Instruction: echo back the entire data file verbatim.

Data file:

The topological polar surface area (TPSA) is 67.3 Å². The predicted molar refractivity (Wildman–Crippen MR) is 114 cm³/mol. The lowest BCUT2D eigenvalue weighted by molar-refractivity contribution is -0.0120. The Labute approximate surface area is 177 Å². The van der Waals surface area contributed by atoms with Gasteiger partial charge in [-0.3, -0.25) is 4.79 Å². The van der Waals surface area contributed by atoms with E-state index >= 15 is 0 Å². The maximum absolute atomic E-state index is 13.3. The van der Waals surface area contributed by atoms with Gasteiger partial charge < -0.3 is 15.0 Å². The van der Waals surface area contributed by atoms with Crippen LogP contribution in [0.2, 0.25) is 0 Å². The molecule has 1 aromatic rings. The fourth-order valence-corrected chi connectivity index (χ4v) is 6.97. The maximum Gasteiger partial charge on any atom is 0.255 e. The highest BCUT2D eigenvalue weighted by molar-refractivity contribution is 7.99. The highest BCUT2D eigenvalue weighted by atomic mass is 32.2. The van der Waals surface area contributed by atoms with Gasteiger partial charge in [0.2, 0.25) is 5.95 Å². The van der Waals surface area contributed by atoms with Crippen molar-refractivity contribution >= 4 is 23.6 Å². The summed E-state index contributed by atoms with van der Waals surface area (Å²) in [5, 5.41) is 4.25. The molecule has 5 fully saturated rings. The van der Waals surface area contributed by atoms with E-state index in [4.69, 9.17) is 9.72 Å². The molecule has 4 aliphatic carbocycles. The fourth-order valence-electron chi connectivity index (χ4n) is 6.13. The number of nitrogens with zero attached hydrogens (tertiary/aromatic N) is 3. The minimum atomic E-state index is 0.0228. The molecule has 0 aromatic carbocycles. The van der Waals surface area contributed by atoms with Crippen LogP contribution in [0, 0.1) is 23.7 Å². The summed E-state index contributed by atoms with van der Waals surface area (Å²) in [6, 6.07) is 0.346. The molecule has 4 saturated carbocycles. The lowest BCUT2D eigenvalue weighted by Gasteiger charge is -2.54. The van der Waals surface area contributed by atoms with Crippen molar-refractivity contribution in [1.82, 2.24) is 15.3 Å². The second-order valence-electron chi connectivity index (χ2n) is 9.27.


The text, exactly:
The topological polar surface area (TPSA) is 67.3 Å². The predicted molar refractivity (Wildman–Crippen MR) is 114 cm³/mol. The lowest BCUT2D eigenvalue weighted by molar-refractivity contribution is -0.0120. The Labute approximate surface area is 177 Å². The van der Waals surface area contributed by atoms with Gasteiger partial charge in [-0.3, -0.25) is 4.79 Å². The van der Waals surface area contributed by atoms with E-state index >= 15 is 0 Å². The maximum absolute atomic E-state index is 13.3. The van der Waals surface area contributed by atoms with Gasteiger partial charge < -0.3 is 15.0 Å². The van der Waals surface area contributed by atoms with Crippen LogP contribution in [0.2, 0.25) is 0 Å². The molecule has 1 aromatic rings. The fourth-order valence-corrected chi connectivity index (χ4v) is 6.97. The maximum Gasteiger partial charge on any atom is 0.255 e. The highest BCUT2D eigenvalue weighted by molar-refractivity contribution is 7.99. The highest BCUT2D eigenvalue weighted by atomic mass is 32.2. The van der Waals surface area contributed by atoms with Gasteiger partial charge in [0.2, 0.25) is 5.95 Å². The van der Waals surface area contributed by atoms with Crippen molar-refractivity contribution >= 4 is 23.6 Å². The summed E-state index contributed by atoms with van der Waals surface area (Å²) in [5, 5.41) is 4.25. The molecule has 5 fully saturated rings. The van der Waals surface area contributed by atoms with E-state index in [4.69, 9.17) is 9.72 Å². The molecule has 4 aliphatic carbocycles. The fourth-order valence-electron chi connectivity index (χ4n) is 6.13. The number of nitrogens with zero attached hydrogens (tertiary/aromatic N) is 3. The minimum atomic E-state index is 0.0228. The molecule has 0 aromatic carbocycles. The van der Waals surface area contributed by atoms with Crippen LogP contribution in [0, 0.1) is 23.7 Å². The summed E-state index contributed by atoms with van der Waals surface area (Å²) in [6, 6.07) is 0.346. The molecule has 4 saturated carbocycles. The lowest BCUT2D eigenvalue weighted by Gasteiger charge is -2.54. The van der Waals surface area contributed by atoms with Crippen molar-refractivity contribution in [1.82, 2.24) is 15.3 Å². The second-order valence-electron chi connectivity index (χ2n) is 9.27.